Wonderful climate, high living conditions, convenient geographical location and numerous Blue Flag beaches make Cyprus an ideal country for owning a holiday home, or even a place for raising children.
Prior to evaluating various aspects of buying a property in Cyprus, it should be noted that following the Turkish invasion and occupation of Northern Cyrus in 1974, the island has been divided on Northern (Turkish) and Southern (Greek) Cyprus. The Northern (Turkish) Cyprus is not part of the EU and is not officially recognised by United Nations.
Most of the properties on Northern Cyprus territory have very high risk involved for potential buyers. Their current rightful ownership and therefore right to sell such properties is being heavily disputed between current occupiers and the legal owners who were forced to abandon these properties in the heat of conflict of 1974. The issue with such properties is still a very sensitive and one of the most heated problems on the island, and while at the moment there is no solution for this problem, many Greek-Cypriots from the southern side consider sale of the properties in Northern Cyprus by Turkish occupants illegal, making such property purchases very dangerous for potential buyers.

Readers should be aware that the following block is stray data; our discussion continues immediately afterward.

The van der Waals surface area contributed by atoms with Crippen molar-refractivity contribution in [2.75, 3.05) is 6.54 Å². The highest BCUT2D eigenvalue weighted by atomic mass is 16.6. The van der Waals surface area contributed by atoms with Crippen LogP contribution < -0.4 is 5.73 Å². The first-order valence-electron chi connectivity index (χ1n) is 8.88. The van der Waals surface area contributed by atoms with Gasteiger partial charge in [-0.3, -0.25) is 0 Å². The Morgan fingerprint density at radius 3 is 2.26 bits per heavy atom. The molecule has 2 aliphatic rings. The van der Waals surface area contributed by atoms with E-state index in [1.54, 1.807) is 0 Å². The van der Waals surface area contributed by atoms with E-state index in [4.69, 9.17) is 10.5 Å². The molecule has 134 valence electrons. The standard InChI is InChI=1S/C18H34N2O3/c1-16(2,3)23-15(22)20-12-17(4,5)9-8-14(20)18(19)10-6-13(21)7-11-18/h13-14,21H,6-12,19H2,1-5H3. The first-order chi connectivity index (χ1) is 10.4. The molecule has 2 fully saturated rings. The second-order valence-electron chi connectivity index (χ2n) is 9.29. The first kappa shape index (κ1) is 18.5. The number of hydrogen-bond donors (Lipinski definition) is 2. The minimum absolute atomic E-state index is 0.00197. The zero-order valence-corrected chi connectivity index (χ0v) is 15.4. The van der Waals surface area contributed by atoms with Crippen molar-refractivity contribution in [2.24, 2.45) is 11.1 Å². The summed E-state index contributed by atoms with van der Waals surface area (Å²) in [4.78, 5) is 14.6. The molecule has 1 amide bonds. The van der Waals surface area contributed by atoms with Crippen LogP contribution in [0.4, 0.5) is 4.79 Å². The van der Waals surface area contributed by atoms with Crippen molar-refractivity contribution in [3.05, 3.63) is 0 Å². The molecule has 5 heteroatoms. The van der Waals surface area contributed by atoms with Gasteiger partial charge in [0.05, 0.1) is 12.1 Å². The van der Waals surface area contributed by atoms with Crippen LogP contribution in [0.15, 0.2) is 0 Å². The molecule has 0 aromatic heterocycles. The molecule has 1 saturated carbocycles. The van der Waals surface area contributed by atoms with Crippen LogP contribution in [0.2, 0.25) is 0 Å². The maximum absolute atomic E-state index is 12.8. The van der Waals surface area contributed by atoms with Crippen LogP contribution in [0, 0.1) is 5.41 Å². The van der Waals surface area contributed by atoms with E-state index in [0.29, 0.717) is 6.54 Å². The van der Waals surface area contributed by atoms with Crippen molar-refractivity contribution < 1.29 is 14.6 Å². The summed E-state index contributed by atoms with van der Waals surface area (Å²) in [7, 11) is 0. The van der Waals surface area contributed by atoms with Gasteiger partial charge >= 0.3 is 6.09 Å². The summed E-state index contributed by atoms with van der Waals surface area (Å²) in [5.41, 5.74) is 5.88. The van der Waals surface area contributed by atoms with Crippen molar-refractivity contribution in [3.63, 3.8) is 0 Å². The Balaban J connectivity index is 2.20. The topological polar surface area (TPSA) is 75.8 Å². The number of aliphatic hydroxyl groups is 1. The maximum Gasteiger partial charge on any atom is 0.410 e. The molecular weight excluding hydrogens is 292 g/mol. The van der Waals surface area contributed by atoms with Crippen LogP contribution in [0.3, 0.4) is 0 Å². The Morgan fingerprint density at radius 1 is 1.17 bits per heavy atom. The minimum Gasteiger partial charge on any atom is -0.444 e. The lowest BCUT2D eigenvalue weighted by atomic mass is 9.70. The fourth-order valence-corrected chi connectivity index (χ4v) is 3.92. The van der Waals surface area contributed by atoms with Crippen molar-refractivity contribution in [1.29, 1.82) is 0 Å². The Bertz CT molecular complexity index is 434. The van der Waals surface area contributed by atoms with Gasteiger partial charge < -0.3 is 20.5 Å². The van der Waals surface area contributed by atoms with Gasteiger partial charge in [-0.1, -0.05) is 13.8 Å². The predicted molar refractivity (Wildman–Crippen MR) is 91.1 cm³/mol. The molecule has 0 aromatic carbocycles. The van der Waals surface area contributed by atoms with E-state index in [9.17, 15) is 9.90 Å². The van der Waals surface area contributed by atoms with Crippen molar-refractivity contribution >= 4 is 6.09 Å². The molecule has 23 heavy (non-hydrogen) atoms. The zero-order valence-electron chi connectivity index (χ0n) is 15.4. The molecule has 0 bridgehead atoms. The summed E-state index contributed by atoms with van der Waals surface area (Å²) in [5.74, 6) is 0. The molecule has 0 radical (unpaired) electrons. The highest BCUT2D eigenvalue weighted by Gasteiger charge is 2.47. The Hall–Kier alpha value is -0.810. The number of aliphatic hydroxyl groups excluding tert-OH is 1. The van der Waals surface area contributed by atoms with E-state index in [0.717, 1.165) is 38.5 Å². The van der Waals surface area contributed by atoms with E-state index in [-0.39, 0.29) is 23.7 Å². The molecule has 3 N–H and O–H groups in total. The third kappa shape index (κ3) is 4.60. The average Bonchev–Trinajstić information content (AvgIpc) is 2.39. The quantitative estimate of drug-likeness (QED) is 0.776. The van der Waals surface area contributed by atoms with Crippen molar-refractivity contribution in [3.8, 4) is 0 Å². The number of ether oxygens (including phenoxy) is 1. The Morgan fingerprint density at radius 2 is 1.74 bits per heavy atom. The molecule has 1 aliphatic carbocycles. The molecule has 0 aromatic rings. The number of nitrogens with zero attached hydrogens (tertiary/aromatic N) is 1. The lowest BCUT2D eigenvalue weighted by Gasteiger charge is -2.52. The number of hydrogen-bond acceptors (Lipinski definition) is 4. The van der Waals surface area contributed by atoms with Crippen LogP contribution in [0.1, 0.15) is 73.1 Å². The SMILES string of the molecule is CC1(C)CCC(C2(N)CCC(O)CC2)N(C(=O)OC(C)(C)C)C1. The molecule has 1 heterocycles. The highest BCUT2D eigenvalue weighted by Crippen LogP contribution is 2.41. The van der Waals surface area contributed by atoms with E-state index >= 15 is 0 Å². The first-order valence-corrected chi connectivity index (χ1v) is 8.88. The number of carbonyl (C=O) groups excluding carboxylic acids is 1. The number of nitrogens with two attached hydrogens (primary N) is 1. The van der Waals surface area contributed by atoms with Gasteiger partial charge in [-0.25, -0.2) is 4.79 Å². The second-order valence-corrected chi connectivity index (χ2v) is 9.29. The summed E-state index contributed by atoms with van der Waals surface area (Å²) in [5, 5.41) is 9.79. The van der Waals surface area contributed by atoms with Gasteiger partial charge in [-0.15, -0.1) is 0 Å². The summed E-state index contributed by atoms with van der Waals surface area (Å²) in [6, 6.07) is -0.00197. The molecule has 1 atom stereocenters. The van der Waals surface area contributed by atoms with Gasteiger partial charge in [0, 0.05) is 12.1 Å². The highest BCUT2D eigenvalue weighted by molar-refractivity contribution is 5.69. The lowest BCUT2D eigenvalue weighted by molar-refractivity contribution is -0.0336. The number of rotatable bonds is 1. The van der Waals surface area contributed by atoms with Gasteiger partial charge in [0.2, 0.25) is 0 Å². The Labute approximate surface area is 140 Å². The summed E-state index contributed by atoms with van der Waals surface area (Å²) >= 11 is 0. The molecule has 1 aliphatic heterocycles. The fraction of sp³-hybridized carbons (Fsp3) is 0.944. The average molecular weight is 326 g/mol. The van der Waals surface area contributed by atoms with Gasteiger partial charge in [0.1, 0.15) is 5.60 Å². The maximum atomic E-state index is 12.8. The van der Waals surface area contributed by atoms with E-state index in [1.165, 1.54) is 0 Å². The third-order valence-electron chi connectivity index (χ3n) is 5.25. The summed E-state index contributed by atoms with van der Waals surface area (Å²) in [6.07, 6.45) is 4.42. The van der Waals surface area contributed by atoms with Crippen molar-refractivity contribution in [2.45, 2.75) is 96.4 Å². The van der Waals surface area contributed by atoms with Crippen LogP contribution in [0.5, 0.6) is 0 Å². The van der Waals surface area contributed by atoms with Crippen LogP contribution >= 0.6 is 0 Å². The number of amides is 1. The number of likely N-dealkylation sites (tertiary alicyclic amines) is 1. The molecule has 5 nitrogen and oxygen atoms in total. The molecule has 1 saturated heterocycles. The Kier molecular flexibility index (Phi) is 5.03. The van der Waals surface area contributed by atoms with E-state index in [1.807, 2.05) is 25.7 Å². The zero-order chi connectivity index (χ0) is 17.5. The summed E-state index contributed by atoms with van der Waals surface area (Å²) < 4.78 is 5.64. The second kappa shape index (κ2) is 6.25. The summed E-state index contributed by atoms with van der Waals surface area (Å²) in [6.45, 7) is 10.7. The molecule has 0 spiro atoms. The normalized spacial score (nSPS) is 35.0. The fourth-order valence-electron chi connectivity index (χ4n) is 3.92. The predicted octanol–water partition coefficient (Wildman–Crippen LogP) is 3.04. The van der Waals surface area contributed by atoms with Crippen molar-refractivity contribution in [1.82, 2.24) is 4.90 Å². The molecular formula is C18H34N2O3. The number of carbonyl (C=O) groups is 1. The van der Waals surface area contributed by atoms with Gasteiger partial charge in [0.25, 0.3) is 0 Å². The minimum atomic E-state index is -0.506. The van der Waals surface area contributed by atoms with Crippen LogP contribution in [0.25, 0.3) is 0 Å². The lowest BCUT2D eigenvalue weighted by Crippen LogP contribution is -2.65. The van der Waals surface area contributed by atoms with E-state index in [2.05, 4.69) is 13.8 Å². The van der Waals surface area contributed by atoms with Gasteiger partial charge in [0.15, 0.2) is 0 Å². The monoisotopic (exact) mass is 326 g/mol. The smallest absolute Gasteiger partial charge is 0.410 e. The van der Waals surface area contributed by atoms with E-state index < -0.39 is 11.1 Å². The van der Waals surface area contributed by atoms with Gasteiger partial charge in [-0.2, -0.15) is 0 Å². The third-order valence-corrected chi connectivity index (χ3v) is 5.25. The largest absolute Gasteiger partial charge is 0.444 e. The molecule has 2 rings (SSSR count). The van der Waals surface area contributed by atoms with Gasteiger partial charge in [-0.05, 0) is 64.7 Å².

Luckily, European side of Southern Cyprus has no shortages of beautiful property options. The process of buying a real estate in Cyprus is relatively simple. It is however highly recommended to use a service of a qualified independent lawyer who has no connections with the seller or developer of the property being purchased. The lawyer will verify that there is no loan or any kind of claim on this property, that it truly belongs to the selling party, confirm that relevant planning permissions as well as building permissions are in place, and study the Sale Agreement on your behalf to make sure there is no underlying problems for the buyer and that the agreement is legally binding. It is also important to check that there is no problem with Title Deeds. Non-European citizens also require a formal permission from Council of Ministers to buy property in Cyprus, which should usually be obtained without problems. After signing the agreement and transferring payment to the seller, the agreement has to be taken to the local tax office for stamp duty payment, which must be done within 1 month after signing the Sale Agreement to avoid a fine. Also, within 2 months after Sale Agreement is signed it has to be submitted to the District Land Office to officially register the purchase and secure buyer’s rightful ownership of the property.
There is a vast difference in property prices in Cyprus depending on location, and most importantly final aims of the buyer. In many places it is possible to find a property with an asking price of around EUR 100,000, but sky is the limit as some of the most expensive properties are being sold for multiple millions of euros.
Property prices in some areas are being heavily influenced by governmental investment programmes.